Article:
It has been commonly understood that title by adverse possession cannot be acquired against the government. Thus, if a property owner has been openly and continuously using government land as its own property for over ten years, that property owner cannot acquire title through adverse possession. If the owner adversely possessed private property, on the other hand, the owner acquires legal title to that property. The doctrine of adverse possession permits a party to acquire legal title to another’s land by possessing the property for at least ten years in a manner that is (1) open and notorious, (2) actual and uninterrupted, (3) exclusive, and (4) hostile. If these elements exist for at least a ten-year period, title vests automatically in the adverse possessor.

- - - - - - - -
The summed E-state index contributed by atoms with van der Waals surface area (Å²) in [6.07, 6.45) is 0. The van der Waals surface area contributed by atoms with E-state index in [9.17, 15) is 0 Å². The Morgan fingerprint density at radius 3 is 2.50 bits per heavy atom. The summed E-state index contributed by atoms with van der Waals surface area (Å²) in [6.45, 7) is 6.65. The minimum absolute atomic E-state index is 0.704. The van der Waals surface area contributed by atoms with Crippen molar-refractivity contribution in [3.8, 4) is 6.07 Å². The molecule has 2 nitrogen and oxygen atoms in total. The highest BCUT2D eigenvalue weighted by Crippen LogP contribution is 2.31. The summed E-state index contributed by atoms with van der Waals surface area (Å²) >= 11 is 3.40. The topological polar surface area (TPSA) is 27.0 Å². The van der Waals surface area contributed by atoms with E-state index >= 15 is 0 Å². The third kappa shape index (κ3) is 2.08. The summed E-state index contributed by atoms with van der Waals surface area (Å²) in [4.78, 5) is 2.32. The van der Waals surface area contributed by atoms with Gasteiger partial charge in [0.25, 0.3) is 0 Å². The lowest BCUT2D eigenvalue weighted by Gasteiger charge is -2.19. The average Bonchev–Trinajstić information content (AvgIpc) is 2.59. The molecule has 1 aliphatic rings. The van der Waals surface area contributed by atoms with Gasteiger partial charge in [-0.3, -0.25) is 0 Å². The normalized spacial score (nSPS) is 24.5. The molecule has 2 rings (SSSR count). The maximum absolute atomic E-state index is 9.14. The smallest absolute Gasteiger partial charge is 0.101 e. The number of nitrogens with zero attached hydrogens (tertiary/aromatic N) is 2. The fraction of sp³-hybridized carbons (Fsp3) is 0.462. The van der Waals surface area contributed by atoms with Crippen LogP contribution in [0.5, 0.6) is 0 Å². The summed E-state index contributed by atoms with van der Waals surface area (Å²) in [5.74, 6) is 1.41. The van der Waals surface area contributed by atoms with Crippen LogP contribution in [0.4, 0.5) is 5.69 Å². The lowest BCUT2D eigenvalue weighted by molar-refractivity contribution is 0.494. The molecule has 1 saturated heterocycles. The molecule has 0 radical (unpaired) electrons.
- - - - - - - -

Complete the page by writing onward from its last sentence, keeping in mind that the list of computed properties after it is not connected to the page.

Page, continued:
On August 16, 2012, the Washington Supreme Court carved out an exception to this rule in the case of Gorman v. City of Woodinville. In Gorman, a property owner established adverse possession over a strip of land while it was still in private ownership. Later, the record owner of that strip conveyed the property to the City of Woodinville. The court found that by the time the record owner conveyed the land to the City, title had already passed to Gorman and the City had received no interest in the land. The court further explained that Gorman was not required to reduce his claim to writing in order to gain title to the land and priority over the City. Because the City had no interest in the land at the time it automatically transferred to Gorman, the usual rule that one cannot adversely possess government land did not apply. To many practitioners in this area, the court’s ruling is not surprising given the well-settled rule that title transfers once the elements of adverse possession are met.